Sunday, February 17, 2019

Mocha Walnut Chocolate Chip Muffins

The chocolate-chocolate chip muffins that I'm posting today contain an unusual ingredient (for me at least):  Whole wheat flour.  As a kid this would have appalled me.  And to be honest—that kid’s sensibilities concerning sweet baked goods being sullied by “healthy” ingredients are still alive and well in my adult self.  I think only the good experiences I had had with Margaret Fox's Morning Food: from Café Beaujolais cookbook (and sentimental memories of a trip to Mendocino) could have induced me to try these muffins in the first place.   




For whatever reason, I did try them…and liked them.  I liked them well enough to make a note in the side bar of the cookbook that they were "very good."  Then, as has been the case with so many good recipes over the years, I forgot about them.  But a couple of weeks ago as I was getting ready for my class on grains…and I needed a fifth recipe—preferably something slightly sweet, or even dessert-like…I remembered them.  I thought they would be a perfect addition to the class.

In preparing for the class I altered the recipe quite a bit from the original.  For a start, I used white whole wheat flour.  I’m not sure that white whole wheat flour existed when I was growing up.   Made from a different kind of hard wheat (white, instead of red), it is still the whole grain and every bit as nutritious as the whole wheat made from hard red wheat that most of us in the States grew up with.  It is reputed to have a milder, sweeter flavor than red wheat.  The thing I like about it is that the bran is softer and much less obtrusive.  You can of course make these muffins with regular whole wheat flour, but any whole wheat haters at your table will pick up on the presence of the whole wheat in their muffin after one bite.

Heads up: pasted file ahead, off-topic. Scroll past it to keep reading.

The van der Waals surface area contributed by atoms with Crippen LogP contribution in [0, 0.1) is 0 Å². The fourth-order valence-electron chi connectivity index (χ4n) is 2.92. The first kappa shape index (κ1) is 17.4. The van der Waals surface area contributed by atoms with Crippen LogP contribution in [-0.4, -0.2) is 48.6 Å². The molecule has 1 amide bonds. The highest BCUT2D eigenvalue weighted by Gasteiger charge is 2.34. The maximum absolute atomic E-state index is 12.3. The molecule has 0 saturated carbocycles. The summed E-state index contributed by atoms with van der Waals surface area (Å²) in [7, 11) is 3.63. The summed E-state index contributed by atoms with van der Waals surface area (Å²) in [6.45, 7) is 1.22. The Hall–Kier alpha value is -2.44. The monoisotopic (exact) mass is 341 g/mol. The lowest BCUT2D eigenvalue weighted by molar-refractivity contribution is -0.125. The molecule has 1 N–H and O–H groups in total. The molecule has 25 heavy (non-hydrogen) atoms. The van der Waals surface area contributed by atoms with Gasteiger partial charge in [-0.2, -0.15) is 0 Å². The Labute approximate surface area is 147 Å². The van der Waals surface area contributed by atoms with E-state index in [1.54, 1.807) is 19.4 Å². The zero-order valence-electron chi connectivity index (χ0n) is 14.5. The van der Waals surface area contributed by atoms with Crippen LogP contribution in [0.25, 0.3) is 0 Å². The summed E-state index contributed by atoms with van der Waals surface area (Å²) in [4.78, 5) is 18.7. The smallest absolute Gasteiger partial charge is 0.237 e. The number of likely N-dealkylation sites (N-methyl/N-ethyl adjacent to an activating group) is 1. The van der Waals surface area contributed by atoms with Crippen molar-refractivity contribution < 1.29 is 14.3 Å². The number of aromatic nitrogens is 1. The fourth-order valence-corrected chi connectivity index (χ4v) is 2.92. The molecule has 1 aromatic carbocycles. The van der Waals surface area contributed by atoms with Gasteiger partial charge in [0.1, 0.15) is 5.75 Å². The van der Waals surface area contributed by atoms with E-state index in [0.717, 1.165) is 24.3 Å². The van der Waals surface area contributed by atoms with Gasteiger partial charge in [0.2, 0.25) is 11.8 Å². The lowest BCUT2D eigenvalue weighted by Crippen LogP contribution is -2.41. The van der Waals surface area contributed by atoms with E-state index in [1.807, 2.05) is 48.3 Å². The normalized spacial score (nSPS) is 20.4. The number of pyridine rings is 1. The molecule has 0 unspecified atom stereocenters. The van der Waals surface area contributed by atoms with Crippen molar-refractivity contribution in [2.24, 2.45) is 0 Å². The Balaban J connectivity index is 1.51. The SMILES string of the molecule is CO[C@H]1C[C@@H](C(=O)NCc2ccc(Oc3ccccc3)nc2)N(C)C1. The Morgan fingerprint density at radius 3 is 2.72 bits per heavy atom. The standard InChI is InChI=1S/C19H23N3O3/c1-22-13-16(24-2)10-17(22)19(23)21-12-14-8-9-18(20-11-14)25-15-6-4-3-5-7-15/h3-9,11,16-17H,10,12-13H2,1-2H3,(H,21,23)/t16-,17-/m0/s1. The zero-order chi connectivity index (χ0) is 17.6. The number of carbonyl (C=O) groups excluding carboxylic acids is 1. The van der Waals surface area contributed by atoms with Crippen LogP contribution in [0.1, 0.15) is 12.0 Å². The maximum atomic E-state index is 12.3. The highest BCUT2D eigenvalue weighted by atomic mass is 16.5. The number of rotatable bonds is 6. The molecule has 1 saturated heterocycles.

The original recipe used vegetable oil.  In recent years I have been experimenting with using olive oil in place of vegetable oil in some of my baked goods.  Sometimes baked goods made with vegetable oil have a slightly oily texture.  With olive oil this doesn’t seem to be an issue.  The one difficulty is that olive oil has a strong flavor, so you have to be choosy about where you use it.  In general, I have found that baked goods that contain other strong flavors (spices, shredded fruits and vegetables, purées, chocolate, etc.)—or are sweetened with brown sugar or honey or molasses—are all good candidates for experimentation.  Since these muffins contain chocolate and brown sugar I thought olive oil would work well. 

One other significant change I made has to do with how I obtain the coffee flavor.  The original just used strong, brewed coffee for part of the liquid.  This produces a mild coffee flavor at best.  You get a much richer coffee punch if you use actual ground coffee.  If you use espresso pods at home, simply break one open and measure out what you need.  I have a burr coffee grinder which produces beautiful, finely ground coffee, so that’s what I use.  If you don’t have access to one of these methods, I would use instant espresso powder.  But in the end, if all you have access to is strong, brewed coffee, it is fine to use it.  Just substitute a third cup of coffee for a third cup of the yogurt.

I made a few other minor changes too.  I increased the sugar slightly (a chocolate muffin should be sweet, I think…).  I also used whole milk yogurt instead of buttermilk.  I always have yogurt on hand.  I have to make a special trip to the store to get buttermilk.  I’m guessing you could use buttermilk if that’s what you have.  I wouldn’t reduce the sugar.  I think these muffins have just the right amount of sweetness.